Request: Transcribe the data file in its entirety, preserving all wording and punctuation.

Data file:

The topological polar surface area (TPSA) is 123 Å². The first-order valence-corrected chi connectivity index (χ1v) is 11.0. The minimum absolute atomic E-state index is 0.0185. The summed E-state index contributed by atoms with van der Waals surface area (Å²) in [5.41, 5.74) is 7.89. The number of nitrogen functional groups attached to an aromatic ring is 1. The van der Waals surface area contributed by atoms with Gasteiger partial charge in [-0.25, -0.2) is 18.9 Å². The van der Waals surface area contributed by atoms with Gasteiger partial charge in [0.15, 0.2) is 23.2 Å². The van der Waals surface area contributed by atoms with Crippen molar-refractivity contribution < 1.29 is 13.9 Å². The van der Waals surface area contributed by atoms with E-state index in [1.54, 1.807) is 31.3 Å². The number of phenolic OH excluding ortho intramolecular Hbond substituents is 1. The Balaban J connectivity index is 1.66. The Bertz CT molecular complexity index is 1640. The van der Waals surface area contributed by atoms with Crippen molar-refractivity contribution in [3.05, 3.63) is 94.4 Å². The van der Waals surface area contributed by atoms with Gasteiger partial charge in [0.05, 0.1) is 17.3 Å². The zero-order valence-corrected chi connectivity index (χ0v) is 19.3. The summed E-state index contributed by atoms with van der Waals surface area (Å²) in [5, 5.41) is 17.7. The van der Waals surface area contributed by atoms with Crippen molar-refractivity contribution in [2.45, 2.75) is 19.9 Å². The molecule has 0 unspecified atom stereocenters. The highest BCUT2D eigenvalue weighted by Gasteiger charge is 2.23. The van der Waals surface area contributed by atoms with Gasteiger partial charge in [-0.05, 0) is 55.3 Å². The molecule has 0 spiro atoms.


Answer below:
The topological polar surface area (TPSA) is 123 Å². The first-order valence-corrected chi connectivity index (χ1v) is 11.0. The minimum absolute atomic E-state index is 0.0185. The summed E-state index contributed by atoms with van der Waals surface area (Å²) in [5.41, 5.74) is 7.89. The number of nitrogen functional groups attached to an aromatic ring is 1. The van der Waals surface area contributed by atoms with Gasteiger partial charge in [-0.25, -0.2) is 18.9 Å². The van der Waals surface area contributed by atoms with Gasteiger partial charge in [0.15, 0.2) is 23.2 Å². The van der Waals surface area contributed by atoms with Crippen molar-refractivity contribution < 1.29 is 13.9 Å². The van der Waals surface area contributed by atoms with E-state index in [1.54, 1.807) is 31.3 Å². The number of phenolic OH excluding ortho intramolecular Hbond substituents is 1. The Balaban J connectivity index is 1.66. The Bertz CT molecular complexity index is 1640. The van der Waals surface area contributed by atoms with Crippen molar-refractivity contribution in [3.05, 3.63) is 94.4 Å². The van der Waals surface area contributed by atoms with Gasteiger partial charge in [0.05, 0.1) is 17.3 Å². The zero-order valence-corrected chi connectivity index (χ0v) is 19.3. The summed E-state index contributed by atoms with van der Waals surface area (Å²) in [5, 5.41) is 17.7. The van der Waals surface area contributed by atoms with Crippen molar-refractivity contribution in [2.45, 2.75) is 19.9 Å². The molecule has 0 unspecified atom stereocenters. The highest BCUT2D eigenvalue weighted by Gasteiger charge is 2.23. The van der Waals surface area contributed by atoms with Gasteiger partial charge in [-0.05, 0) is 55.3 Å². The molecule has 0 spiro atoms.